This week there have been some great examples of the impact public records requests can have, including how a three-year fight for records ended up overturning a murder conviction, while another long-running transparency effort is leading to reforms in civil asset forfeiture in Illinois.
FBI files on publisher Bennett Cerf show the Random House co-founder trying to use his leverage with the Bureau to get them to vouch for author Truman Capote’s investigation into the 1959 Clutter murders, which would eventually become the seminal true crime novel In Cold Blood.
We know many things about the 1981 triple murder of Fred Alvarez, Patricia Castro and Ralph Boger. We know that the bagman for the hit, Jimmy Hughes, confessed. We know that a 2010 trial was interrupted when charges were abruptly dropped and evidence lost. We know from witness statements that the murders appear to be connected to the corruption surrounding Wackenhut and the PROMIS affair. We know from FBI’s own records that the Bureau looked into the matter. And most recently, we know that the FBI has not only repeatedly refused to release those files, but apparently removed the request from their FOIA tracking system.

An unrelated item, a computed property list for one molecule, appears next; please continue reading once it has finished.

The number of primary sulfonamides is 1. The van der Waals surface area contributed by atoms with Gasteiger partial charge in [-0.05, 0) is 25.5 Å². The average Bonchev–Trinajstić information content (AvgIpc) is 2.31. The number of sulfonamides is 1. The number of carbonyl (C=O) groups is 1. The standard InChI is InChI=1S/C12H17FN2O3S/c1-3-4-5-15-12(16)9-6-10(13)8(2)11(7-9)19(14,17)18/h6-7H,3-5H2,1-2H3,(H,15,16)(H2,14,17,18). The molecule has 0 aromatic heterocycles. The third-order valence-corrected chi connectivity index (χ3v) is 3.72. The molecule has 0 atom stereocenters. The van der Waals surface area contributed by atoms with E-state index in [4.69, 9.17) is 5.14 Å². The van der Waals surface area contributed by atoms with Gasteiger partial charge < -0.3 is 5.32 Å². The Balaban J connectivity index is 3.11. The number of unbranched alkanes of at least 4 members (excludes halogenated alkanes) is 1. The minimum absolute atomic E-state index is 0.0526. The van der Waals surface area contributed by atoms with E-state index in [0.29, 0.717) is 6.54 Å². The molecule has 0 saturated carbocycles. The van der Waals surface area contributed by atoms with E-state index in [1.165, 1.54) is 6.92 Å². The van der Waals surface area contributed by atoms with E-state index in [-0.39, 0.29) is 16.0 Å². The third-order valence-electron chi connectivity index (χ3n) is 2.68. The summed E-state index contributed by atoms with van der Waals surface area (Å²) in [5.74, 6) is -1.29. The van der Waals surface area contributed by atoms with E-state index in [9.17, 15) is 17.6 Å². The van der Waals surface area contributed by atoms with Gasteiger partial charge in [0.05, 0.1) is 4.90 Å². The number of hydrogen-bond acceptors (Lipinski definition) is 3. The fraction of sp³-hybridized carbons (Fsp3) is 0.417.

20 years later, a look at the FBI’s investigation into the infamous death of Christopher George Latore Wallace AKA The Notorious B.I.G. AKA Biggie Smalls offers some useful details - but not the important one.
When an FBI file opens with a paragraph that describes the case “a most complex case involving foreign intrigue, murder and the highest echelons of the Vatican,” then you know have something interesting. That was just how the file for Banco Ambrosiano began.